Cloud Analytics 101: Uses, Benefits and Platforms

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Cloud analytics is the process of storing and analyzing data in the cloud and using it to extract actionable business insights.

Simply one shade of data analytics, cloud analytics algorithms are applied to large data collections to identify patterns, predict future outcomes and produce other information useful to business decision-makers.

However, cloud analytics is generally a more efficient alternative to on-premises analytics — which requires businesses to purchase, house and maintain expensive data centers. While on-premises analytics solutions give companies internal control over data privacy and security, they are difficult and expensive to scale. Cloud analytics, on the other hand, benefits from the scalability, service models and cost savings of cloud computing.

Businesses generate terabytes of data in the course of daily operations. Today, most of this data — sourced from websites, social media, IT devices and financial software, among other things — exists in the cloud. Cloud analytics tools and analytics software are particularly efficient for processing these huge data sets, producing insights in easily digestible formats and creating insights from data in the cloud available on demand, resulting in a better and more streamlined user experience.

Cloud analytics tools and analytics software are particularly efficient for processing these huge data sets, producing insights in easily digestible formats on demand that result in a better and more streamlined user experience.

Cloud Analytics 101: Uses, Benefits and Platforms

Making use of cloud computing data

First, to examine how cloud analytics work, you have to start with a cloud computing model.

In the cloud computing model, organizations can rent the IT infrastructure and services they need on-demand from a cloud service provider instead of purchasing and operating their own data centers. These services include everything from essential infrastructures like networking, servers, storage, databases, and software to advanced tools such as artificial intelligence (AI) and machine learning systems.

Cloud computing allows organizations to

  • Reduce costs
  • Increase productivity
  • Avoid high equipment costs
  • Scale resources according to variable business needs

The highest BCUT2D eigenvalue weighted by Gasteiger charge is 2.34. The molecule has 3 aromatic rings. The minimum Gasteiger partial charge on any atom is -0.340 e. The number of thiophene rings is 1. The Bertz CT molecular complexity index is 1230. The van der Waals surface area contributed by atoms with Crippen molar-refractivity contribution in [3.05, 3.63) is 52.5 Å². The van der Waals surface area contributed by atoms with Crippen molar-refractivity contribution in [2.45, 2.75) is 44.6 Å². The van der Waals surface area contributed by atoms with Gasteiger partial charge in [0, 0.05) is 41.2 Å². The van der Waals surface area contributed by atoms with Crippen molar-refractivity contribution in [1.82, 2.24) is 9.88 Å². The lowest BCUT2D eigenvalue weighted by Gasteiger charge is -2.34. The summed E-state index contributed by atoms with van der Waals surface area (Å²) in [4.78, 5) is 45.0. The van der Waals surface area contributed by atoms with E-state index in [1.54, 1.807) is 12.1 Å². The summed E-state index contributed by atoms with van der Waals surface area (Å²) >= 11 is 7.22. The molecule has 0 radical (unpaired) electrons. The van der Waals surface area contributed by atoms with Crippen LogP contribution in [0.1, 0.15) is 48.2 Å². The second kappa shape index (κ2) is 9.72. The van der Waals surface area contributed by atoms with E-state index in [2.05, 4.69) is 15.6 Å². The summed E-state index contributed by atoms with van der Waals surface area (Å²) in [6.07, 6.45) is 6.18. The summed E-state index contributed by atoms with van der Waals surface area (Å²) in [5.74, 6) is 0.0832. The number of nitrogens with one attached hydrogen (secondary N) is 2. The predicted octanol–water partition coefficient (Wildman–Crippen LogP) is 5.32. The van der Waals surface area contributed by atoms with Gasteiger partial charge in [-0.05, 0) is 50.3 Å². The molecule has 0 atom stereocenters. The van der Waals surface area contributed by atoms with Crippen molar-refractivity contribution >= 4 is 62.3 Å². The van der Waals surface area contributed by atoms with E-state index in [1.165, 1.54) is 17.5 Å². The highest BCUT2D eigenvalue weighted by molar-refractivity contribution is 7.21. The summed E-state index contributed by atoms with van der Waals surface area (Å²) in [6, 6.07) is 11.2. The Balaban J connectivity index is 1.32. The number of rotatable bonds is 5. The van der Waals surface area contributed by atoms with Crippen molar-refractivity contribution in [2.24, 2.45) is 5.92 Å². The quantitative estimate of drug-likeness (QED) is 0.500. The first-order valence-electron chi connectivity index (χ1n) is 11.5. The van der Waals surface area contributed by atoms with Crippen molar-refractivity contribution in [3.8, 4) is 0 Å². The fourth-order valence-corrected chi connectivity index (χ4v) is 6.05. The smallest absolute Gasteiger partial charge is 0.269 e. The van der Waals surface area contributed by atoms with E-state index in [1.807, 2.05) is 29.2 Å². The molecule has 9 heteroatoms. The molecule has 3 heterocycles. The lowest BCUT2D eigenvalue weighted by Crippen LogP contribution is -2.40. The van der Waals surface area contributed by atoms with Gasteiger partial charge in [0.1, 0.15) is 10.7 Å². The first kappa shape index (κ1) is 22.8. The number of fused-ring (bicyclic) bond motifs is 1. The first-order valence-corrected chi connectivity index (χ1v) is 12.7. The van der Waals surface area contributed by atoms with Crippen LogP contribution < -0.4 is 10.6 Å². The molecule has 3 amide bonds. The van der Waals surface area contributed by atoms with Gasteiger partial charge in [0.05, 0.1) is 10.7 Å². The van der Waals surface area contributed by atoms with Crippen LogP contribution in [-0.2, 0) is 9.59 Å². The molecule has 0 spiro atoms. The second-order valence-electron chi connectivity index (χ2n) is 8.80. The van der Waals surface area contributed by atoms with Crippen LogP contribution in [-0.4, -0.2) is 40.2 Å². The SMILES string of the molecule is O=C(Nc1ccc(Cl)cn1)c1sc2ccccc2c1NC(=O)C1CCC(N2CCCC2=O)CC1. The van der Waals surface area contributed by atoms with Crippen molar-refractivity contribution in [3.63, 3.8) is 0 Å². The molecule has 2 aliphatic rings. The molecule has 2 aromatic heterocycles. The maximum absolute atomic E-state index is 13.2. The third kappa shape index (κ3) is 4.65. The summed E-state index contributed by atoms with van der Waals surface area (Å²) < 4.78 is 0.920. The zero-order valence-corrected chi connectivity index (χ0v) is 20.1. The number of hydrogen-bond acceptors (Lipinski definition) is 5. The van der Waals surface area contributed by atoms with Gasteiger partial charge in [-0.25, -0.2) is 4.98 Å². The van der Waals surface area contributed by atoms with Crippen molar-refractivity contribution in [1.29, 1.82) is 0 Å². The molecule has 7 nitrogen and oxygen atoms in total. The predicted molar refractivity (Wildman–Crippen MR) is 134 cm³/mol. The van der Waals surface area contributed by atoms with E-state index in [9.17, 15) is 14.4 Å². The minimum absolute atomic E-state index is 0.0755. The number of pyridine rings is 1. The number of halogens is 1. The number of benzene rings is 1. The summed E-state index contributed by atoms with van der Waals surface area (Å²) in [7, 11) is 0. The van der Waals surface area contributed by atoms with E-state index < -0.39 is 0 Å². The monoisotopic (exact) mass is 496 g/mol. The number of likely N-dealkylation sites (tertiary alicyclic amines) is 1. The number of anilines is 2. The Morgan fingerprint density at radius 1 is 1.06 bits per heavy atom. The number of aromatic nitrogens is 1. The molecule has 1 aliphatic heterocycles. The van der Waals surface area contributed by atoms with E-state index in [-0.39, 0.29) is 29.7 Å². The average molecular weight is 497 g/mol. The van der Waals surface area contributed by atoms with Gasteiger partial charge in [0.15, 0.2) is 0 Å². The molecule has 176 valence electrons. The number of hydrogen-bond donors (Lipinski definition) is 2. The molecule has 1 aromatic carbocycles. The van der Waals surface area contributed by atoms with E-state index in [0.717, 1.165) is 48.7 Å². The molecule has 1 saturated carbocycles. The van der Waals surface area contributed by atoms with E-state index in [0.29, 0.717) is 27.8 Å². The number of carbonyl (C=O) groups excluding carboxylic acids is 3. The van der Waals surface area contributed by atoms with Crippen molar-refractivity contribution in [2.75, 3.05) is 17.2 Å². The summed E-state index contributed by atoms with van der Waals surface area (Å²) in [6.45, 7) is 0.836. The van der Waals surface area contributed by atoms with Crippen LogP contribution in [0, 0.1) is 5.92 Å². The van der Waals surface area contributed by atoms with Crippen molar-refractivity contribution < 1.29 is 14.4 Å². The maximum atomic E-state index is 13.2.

• Remotely access systems from any web-enabled device.

While making use of all of those benefits, cloud computing produces an immense amount of data — making it one of many reasons we have access to more data than ever. Not making use of that data can cause organizations to miss out on major insights or key performance indicators.

That’s where cloud analytics comes in.

How does cloud analytics work?

In cloud analytics systems, all generated data is collected and securely stored in the cloud, where it can be accessed from any internet-connected device. The cloud analytics system can then clean, organize, process, and analyze the data using proprietary algorithms. These insights are presented to the user through different data visualizations and other intuitive formats.

Each cloud analytics solution comes with its own particular set of features, but all solutions have several common components. According to Gartner, these include the following:

  • Data sources: These are the various sources from which your business data originates. Common examples include web usage and social media data, as well as data from CRM and ERP systems.
  • Data models: A data model structure retrieves data and standardizes how data points relate to each other for analysis. Models can be simple — using data from a single column of a spreadsheet, for example — or complex, involving several triggers and parameters, in multiple dimensions.
  • Processing applications: Cloud analytics uses special applications to process huge volumes of information stored in a data warehouse and reduce time to insight (more on this below).
  • Computing power: Cloud analytics requires sufficient computing power to intake, clean, structure and analyze large volumes of data.
  • Analytic models: These are mathematical models that can be used to analyze complex data sets and predict outcomes.
  • Data sharing and storage: Cloud analytics solutions offer data warehousing as a service so that the business can scale quickly and easily.

In addition to these features, AI is becoming a more integral part of cloud analytics. Machine learning algorithms, in particular, enable cloud analytics systems to learn on their own and more accurately predict future outcomes.